• In an 1850 review of The Scarlet Letter in The Saturday Visiter (reprinted in Hawthorne and Women), Jane Swisshelm praises the character of Hester Prynne, highlighting her strength and her moral stature.

  • In another 1850 review of The Scarlet Letter that appeared in the Massachusetts Quarterly Review (reprinted in The Recognition of Nathaniel Hawthorne), George Bailey Loring also praises Hester's strength and her superiority to those around her.

  • In Hawthorne: A Critical Study, Hyatt Waggoner explores the connections between Hester and the natural landscape.

  • Nina Baym, in her essay "Thwarted Nature: Nathaniel Hawthorne as Feminist" in American Novelists Revisited: Essays in Feminist Criticism, explores Hester's role as a mother and the way it empowers her and redefines her in the novel.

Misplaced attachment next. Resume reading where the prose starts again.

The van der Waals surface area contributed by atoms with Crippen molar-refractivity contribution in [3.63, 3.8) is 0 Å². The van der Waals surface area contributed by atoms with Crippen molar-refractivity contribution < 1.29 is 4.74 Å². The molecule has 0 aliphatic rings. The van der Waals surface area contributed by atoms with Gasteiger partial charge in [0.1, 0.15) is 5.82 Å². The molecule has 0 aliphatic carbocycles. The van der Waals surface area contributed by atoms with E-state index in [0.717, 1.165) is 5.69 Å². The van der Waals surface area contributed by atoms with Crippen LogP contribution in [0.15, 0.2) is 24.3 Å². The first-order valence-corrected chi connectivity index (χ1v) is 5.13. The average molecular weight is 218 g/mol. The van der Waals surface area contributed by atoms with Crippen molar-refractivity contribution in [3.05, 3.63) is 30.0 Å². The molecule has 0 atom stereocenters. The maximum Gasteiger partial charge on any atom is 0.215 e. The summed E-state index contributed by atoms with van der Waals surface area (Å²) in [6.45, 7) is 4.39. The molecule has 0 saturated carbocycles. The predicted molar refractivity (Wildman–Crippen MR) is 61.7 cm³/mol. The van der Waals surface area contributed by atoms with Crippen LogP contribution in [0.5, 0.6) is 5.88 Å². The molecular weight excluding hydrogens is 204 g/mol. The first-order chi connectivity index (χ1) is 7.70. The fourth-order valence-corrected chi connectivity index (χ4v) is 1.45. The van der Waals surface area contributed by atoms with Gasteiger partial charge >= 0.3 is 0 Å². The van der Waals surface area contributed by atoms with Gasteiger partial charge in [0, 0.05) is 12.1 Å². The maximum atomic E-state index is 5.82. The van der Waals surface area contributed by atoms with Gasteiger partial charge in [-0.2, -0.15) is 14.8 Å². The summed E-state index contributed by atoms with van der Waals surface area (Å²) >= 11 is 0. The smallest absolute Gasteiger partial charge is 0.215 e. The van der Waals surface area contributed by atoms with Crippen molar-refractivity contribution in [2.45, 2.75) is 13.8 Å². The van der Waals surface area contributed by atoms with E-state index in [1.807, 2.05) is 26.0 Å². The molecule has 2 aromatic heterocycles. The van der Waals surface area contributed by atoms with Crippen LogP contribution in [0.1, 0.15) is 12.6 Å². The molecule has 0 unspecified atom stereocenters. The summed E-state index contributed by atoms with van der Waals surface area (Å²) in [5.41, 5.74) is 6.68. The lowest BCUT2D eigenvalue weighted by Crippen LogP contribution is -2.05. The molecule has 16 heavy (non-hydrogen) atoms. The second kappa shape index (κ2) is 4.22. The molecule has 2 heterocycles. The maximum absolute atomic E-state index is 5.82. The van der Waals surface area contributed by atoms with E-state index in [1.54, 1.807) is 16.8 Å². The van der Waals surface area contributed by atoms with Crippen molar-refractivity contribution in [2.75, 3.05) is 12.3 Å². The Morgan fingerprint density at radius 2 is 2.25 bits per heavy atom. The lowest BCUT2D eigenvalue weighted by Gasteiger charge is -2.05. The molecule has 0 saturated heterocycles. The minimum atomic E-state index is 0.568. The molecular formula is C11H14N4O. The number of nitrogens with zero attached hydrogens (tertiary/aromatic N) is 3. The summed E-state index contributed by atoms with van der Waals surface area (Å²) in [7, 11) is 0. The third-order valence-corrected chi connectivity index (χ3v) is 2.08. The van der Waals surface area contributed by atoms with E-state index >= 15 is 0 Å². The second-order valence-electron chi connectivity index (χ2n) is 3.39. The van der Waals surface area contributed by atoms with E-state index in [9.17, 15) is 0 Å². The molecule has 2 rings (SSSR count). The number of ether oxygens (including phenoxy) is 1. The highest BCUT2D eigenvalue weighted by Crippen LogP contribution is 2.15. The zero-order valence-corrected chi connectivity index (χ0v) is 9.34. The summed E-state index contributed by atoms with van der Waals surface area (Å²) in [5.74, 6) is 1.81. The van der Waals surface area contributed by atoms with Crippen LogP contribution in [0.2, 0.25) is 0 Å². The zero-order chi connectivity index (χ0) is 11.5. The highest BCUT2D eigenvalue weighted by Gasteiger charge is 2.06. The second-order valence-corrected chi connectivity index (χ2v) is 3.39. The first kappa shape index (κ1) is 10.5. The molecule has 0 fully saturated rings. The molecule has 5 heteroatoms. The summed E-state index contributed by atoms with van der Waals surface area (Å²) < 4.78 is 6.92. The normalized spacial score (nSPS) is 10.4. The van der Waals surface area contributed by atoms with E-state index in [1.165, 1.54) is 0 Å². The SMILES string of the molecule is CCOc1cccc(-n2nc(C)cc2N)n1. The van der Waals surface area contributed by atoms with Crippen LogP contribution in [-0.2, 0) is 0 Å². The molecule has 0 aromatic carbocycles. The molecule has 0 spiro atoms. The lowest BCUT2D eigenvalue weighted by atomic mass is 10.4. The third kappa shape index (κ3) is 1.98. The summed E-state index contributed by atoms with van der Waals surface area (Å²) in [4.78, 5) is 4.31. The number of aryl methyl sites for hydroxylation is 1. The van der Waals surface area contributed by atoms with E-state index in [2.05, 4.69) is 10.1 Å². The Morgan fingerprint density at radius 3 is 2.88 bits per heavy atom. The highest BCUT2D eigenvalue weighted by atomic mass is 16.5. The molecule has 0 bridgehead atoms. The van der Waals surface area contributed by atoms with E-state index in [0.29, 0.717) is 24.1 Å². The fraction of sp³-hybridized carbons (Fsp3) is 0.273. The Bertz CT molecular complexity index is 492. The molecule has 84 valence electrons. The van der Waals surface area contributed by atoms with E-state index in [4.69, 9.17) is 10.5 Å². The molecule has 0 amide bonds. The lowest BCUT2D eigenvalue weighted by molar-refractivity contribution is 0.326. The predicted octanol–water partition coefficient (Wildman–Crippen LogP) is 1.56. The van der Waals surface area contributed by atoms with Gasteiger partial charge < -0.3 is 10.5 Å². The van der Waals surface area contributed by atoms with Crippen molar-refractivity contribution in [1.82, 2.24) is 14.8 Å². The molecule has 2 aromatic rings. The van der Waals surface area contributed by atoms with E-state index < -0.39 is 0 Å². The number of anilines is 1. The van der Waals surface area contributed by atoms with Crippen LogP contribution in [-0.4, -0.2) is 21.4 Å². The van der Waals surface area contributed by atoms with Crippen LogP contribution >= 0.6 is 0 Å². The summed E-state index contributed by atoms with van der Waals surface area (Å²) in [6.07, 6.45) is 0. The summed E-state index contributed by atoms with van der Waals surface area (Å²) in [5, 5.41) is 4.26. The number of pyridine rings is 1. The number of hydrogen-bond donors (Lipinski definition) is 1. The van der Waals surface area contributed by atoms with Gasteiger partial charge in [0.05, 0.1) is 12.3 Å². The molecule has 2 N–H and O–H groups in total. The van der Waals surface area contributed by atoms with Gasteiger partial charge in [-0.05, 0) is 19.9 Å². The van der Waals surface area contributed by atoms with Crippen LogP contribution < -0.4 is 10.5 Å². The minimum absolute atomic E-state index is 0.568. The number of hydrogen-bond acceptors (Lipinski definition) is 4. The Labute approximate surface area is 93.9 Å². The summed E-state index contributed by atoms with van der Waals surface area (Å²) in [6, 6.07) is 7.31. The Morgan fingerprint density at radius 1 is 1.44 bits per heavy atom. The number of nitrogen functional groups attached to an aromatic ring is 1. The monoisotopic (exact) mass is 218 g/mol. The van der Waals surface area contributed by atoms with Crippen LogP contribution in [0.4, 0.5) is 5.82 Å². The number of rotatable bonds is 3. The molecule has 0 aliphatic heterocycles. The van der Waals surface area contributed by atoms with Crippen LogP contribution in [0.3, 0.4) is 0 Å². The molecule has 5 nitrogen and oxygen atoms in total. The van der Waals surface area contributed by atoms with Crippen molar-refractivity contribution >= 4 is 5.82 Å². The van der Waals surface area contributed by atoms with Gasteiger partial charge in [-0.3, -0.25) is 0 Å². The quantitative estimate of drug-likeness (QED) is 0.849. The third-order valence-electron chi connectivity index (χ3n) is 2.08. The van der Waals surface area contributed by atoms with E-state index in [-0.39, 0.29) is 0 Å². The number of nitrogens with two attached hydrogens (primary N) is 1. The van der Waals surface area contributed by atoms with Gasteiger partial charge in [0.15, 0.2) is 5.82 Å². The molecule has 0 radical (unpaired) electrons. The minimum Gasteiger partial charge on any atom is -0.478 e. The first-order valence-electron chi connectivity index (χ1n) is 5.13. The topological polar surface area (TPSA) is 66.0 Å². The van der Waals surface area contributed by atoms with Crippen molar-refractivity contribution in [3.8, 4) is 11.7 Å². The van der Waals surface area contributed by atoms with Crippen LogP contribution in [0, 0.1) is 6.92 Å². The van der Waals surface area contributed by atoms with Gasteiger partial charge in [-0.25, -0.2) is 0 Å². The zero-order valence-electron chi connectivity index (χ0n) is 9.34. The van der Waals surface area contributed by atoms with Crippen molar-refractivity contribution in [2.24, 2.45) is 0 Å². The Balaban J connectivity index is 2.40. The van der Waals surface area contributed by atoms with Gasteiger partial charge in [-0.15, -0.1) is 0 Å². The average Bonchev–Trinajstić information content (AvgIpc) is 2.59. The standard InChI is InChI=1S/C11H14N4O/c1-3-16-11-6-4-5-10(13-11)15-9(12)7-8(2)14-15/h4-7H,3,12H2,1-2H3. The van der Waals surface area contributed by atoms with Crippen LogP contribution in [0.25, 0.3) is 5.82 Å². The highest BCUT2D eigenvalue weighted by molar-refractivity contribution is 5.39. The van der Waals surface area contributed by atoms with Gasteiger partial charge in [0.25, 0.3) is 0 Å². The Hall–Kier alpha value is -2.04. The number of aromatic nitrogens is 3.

Criticism Related to Pearl

Excerpts from chapters from Understanding The Scarlet Letter: A Student Casebook to Issues, Sources, and Historical Documents by Claudia Durst Johnson (courtesy of Greenwood Press)
  • In "A Literary Analysis of The Scarlet Letter" (pp. 4-6, 8), Johnson explores how Pearl and her reactions to the scarlet letter clarify the meaning of the symbol. "Creativity, passion, and joy" as well as nature, truth and honesty are elements that embody the letter A as shown by Pearl's behavior, curiosity, and personality. Unlike Pearl, the elders of the community see the letter as "red and devilish."

  • In "A Literary Analysis of The Scarlet Letter" (pp. 17-19), Johnson indicates that Pearl recognizes Chillingworth's connection with Satan and that Pearl (despite her Satanical reputation) is not physical deformed like Chillingworth but beautiful. Johnson insists Pearl is not a daughter of Satan.

  • In "The Scarlet Letter and the Puritans," "Crime and Punishment," and "Issues in the 1980's and the 1990's" (pp. 36-37, 76-77, 200-202), Johnson reveals how the powerful political and religious figures try to control where Hester and Pearl live and who should have custody of the child.